Netflix debuted its latest series over the weekend, the 10-part epic Marco Polo, based on the famed explorer’s adventures in Kublai Khan’s court in 13th century China. Reports suggest that the price tag on the series came in around $90 million, although it appears from the reviews that little of that was spent on acting talent or writing. There are virtually no recognizable actors in Marco Polo, which comes from John Fusco, the writer of Young Guns and Hidalgo.
There’s also been virtually no buzz on the series since its release on Friday. Unlike some of Netflix’s previous releases, there’s been no flurry of reviews. Few people are racing through the series and tweeting about it along the way. Even aside from reviews, the reception has been … quiet.
Ultimately, maybe that’s OK, because Marco Polo wasn’t specifically designed for the North American market. From the reviews I’ve seen so far, it appears Marco Polo was tailored for the International audience, which is something that Netflix hasn’t truly pierced with its other original series.
So, even if Marco Polo is a failure in America, Netflix’s $90 million gamble may ultimately pay off for the streaming service if it can expand its international audience.
In the meantime, reviews have not been kind.
The Wrap is down on Marco Polo’s uncharismatic lead:
Sensual and opulent visuals truly help “Marco Polo” stand out and it is clear that no expense was spared when it comes to cinematic and breathtaking shots of the Chinese hillside, lush costuming and sets and convincing wigs. The majority of the cast, which includes Joan Chen (“The Last Emperor”), is also strikingly international and attractive.
But all the eye candy in the world can’t compensate for star Lorenzo Richelmy’s lack of screen presence as the title character. Although the story is supposed to be his, the Italian actor is harder to sympathize with and relate to than a heroine on a Jenji Kohan series.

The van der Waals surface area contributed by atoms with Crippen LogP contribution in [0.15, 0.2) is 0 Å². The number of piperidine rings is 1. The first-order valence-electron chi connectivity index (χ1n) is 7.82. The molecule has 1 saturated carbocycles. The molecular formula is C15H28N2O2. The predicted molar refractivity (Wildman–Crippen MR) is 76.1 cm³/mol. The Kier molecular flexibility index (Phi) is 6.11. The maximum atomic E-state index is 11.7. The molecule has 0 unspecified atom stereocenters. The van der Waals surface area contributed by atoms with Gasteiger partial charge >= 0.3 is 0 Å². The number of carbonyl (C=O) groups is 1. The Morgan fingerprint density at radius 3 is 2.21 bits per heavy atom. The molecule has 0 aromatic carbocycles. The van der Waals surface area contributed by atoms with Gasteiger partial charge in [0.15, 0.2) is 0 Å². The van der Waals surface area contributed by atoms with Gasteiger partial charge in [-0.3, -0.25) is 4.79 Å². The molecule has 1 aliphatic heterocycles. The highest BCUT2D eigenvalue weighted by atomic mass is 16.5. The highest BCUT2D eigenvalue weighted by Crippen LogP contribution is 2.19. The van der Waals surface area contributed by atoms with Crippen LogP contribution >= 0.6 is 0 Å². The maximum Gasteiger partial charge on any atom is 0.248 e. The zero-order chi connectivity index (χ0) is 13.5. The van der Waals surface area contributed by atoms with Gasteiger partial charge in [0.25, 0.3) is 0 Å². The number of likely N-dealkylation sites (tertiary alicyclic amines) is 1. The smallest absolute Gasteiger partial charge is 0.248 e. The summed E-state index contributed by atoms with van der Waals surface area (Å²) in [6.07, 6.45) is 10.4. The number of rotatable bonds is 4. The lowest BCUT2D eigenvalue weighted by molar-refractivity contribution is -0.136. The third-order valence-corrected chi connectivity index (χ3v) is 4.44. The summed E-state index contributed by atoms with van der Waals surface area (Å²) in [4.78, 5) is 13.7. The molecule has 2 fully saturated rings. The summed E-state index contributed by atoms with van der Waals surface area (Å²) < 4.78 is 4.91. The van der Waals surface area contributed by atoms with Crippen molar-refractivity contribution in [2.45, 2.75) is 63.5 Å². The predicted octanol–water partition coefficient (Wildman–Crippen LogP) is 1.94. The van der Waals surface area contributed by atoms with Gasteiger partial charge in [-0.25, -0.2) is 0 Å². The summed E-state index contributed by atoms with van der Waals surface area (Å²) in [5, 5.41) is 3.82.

Liz Shannon Miller over on IndieWire was not impressed, either:
In the long run, the worst TV is the TV that gets no reaction and inspires no emotion. So I’ll say this for Marco Polo — it is not the worst show I’ve ever seen. It is, however, on the way to becoming one of the most disappointing.
Time’s James Poniewozik says it clearly misses the mark:
Marco Polo (first season debuts online Friday), the lush drama set in the 13th-century court of Kublai Khan, feels less like precision targeting than a flurry of wildly fired arrows, the scattershot, overstuffed result of a “You Might Like…” algorithm run amok. If you like Game of Thrones, and historical drama, and pay-cable softcore, and martial arts movies (like Crouching Tiger, Hidden Dragon, whose sequel Netflix is also making)–and you want them crammed together, narrative sense be damned–you might like this gorgeous but ludicrous saga.
The Hollywood Reporter’s Tim Goodman singles out the bad writing, and offers examples:
About that writing. What makes Game of Thrones and other epic stories transcend middling filler is great writing to start with, then exceptional acting to bring it home. But the actors in Marco Polo suffer from the dialogue they’re forced to utter. Like the wife who pleads, “Give me the nectar,” to her husband as they have sex. Or Chen’s lines about Khan’s brother needing to be “trampled by a thousand horses and left on the steps to rot.” He is, as she said earlier, a dog who would “eat his own afterbirth.”
Most critics are singling out the Game of Thrones-ification of Marco Polo and commenting on the gratuitous nudity, which apparently doesn’t improve the series much, so says Ken Tucker at Yahoo:
Except for the sound of my own eyes popping during the naked-woman-killing-three-guys scene in “Hour Two,” almost every noise made in Marco Polo is sound and fury signifying very little. I realize that’s a paraphrase of Shakespeare, when I should be paraphrasing Coleridge’s “Kubla Khan,” but really, it doesn’t matter. You’d probably be better off using your Netflix subscription to watch your favorite Orange Is the New Black inmate’s backstory one more time.
Robert Lloyd, in his pan of Marco Polo, tried to find something worthwhile about the series:
Some viewers may find it all quite pleasant in its undemanding, familiar way. Marco Polo is sumptuous enough — it can be interesting just to look at, with its colorful sets and costumes, exotic locations and physical and digital realizations of a lost civilization.
So, if you were waiting to see what kind of reception Marco Polo got before devoting 10 hours of your life to it, there’s your answer. You may be better off using your downtime over the holidays catching up on Peaky Blinders or Amazon’s Transparent.